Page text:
On Friday, March 23rd, Boston Lyric Opera continued its run of The Threepenny Opera to a sold-out audience at the Huntington Avenue Theatre, another of new venue in a time of flux for the company as they seek a permanent home.
Kurt Weill and Bertolt Brecht’s 1930’s adaptation of John Gay’s The Beggars’ Opera imposed a Socialist moral on an essentially nihilist piece of unrepentant characters as Weill and Brecht had become increasingly interested in a Communist solution to the political strife of 1930’s Germany. Much like different revisions of Bernstein’s Candide, directors are faced with several editions and translations when mounting the production, since the composer and librettist themselves rewrote and rearranged much of it during their own lifetimes. For this run, an edition by Stephen Hinton and Edward Harsh with English lyrics written by Michael Feingold from 2000 was used.
Set, costumes and design beautifully conveyed a dark, seedy underground reflected in Weill’s plodding, gritty music but some combination of unclear direction and strange translation was chosen for an already flawed piece made for a muddled evening dramatically. The dialogue was clearly coached to go at a brisk pace and loud volume, but failed to sparkle with much intention. In fact, the translation and the direction only seemed to obscure the characters’ already unconventional motivations and musical numbers that have been rearranged over the years and distributed to different characters, further confused the dramatic arc. The piece itself is somewhat nebulous plot-wise, and this particular edition didn’t assist in captivating interest. The social commentary came across as an afterthought in a fairly dull evening. There were some nice moments despite this.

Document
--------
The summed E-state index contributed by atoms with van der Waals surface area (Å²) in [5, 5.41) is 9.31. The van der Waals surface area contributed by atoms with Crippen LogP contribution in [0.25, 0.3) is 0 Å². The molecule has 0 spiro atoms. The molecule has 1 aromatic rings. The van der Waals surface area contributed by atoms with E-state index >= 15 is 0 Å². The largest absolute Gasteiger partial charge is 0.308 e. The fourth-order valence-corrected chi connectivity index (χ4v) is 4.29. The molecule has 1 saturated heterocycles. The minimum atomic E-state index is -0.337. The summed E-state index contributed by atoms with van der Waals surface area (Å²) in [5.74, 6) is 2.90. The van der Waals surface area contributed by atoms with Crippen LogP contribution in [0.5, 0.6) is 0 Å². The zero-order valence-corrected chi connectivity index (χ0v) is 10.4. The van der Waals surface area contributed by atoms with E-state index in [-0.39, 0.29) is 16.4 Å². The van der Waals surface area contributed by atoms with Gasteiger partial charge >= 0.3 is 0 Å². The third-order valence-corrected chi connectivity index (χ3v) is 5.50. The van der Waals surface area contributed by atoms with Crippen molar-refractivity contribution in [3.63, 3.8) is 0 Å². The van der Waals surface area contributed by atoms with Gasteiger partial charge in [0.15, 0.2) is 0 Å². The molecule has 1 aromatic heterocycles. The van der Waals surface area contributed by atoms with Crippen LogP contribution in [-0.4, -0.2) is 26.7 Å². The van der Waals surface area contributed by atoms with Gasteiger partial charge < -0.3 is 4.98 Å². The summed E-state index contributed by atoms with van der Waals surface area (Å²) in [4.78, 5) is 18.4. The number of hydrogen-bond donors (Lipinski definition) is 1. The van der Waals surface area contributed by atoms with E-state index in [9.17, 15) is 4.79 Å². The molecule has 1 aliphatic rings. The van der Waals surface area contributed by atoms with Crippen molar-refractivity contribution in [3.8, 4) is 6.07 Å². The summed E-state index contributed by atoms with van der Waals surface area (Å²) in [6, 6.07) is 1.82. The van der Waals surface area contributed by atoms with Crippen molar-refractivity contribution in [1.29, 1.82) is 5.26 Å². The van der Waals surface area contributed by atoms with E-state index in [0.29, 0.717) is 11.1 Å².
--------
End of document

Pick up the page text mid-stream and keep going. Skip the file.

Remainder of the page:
There was fine singing throughout, despite roles often lying in a low tessitura for those who normally sing operatic repertoire. Kelly Kaduce’s Polly Peachum had a Wednesday Adams/Beetlejuice interpretation of the character, which was apt given the Peachams’ unconventional morality as a family, and her comedic timing was often needed to punch up the dialogue. Kaduce sang expressively and beautifully, in as much as “Pirate Jenny,” a ballad about conspiring to murder all the men in a flophouse. She also successfully negotiated a significant amount of choreography in her scenes throughout.
Christopher Burchett possessed enough swagger and vocal luster to successfully pull off the anti-hero Macheath. Daniel Belcher had a clear, ringing baritone and his opening “Mack the Knife” was chillingly executed. The staging had him mock murdering figures facing upstage as Macheath sat in the corner covered in blood.
Chelsea Basler, as Lucy Brown stood out vocally among the cast, with the most ring in the hall, and her relatively brief turn onstage was polished and funny. Renee Tatum as Jenny Diver was vocally solid, but was directed about the stage more like a sorceress than a street-smart whore. If they were trying to drive home a true romance and ultimate betrayal between her character’s and MacHeath’s, it fell flat in semi-longing stares across stage at seemingly random moments.
James Maddalena’s morally warped dialogue as Mr. Peacham was as beautiful as his vocal prowess singing. Michelle Trainor, while committed to her acting as the brassy Mrs. Peacham, had to sing in a range too low for her normally dramatic soprano. The supporting cast were all strong and navigated unamplified dialogue as well as could be expected. Every word was understandable despite there being no super titles.
After several exciting and well-executed productions in the past few seasons, this unfortunately hearkens back to some of BLO’s less successful ventures, but also marks the beginning of a few more 20th century pieces to come in the future, including Bernstein’s Trouble in Tahiti at an ice rink in May, and a season of contemporary works like The Handmaid’s Tale written in 2000, upcoming. One can hope that with these, also come a tighter directorial vision.
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This post was written by Katrina Holden-Buckley.
The views expressed here belong to the author and do not necessarily reflect our views and opinions.